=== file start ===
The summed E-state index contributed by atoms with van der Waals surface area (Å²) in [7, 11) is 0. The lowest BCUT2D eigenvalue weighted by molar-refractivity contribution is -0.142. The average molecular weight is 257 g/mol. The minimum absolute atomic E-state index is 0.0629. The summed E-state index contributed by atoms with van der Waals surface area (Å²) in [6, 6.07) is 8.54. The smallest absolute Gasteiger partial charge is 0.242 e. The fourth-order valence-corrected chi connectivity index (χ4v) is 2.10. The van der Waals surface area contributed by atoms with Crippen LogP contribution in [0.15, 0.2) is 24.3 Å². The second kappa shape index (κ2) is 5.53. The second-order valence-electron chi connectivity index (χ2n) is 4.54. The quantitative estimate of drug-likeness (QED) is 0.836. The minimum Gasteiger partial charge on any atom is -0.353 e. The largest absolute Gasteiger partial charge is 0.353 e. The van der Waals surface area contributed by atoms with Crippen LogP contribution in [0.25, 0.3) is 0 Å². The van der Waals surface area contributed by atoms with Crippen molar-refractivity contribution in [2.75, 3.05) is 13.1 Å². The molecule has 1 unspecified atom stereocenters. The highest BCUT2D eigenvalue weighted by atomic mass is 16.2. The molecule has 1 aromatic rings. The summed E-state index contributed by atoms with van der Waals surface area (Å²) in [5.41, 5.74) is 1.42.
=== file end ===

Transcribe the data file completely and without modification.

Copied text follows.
The summed E-state index contributed by atoms with van der Waals surface area (Å²) in [7, 11) is 0. The lowest BCUT2D eigenvalue weighted by molar-refractivity contribution is -0.142. The average molecular weight is 257 g/mol. The minimum absolute atomic E-state index is 0.0629. The summed E-state index contributed by atoms with van der Waals surface area (Å²) in [6, 6.07) is 8.54. The smallest absolute Gasteiger partial charge is 0.242 e. The fourth-order valence-corrected chi connectivity index (χ4v) is 2.10. The van der Waals surface area contributed by atoms with Crippen LogP contribution in [0.15, 0.2) is 24.3 Å². The second kappa shape index (κ2) is 5.53. The second-order valence-electron chi connectivity index (χ2n) is 4.54. The quantitative estimate of drug-likeness (QED) is 0.836. The minimum Gasteiger partial charge on any atom is -0.353 e. The largest absolute Gasteiger partial charge is 0.353 e. The van der Waals surface area contributed by atoms with Crippen LogP contribution in [0.25, 0.3) is 0 Å². The van der Waals surface area contributed by atoms with Crippen molar-refractivity contribution in [2.75, 3.05) is 13.1 Å². The molecule has 1 unspecified atom stereocenters. The highest BCUT2D eigenvalue weighted by atomic mass is 16.2. The molecule has 1 aromatic rings. The summed E-state index contributed by atoms with van der Waals surface area (Å²) in [5.41, 5.74) is 1.42.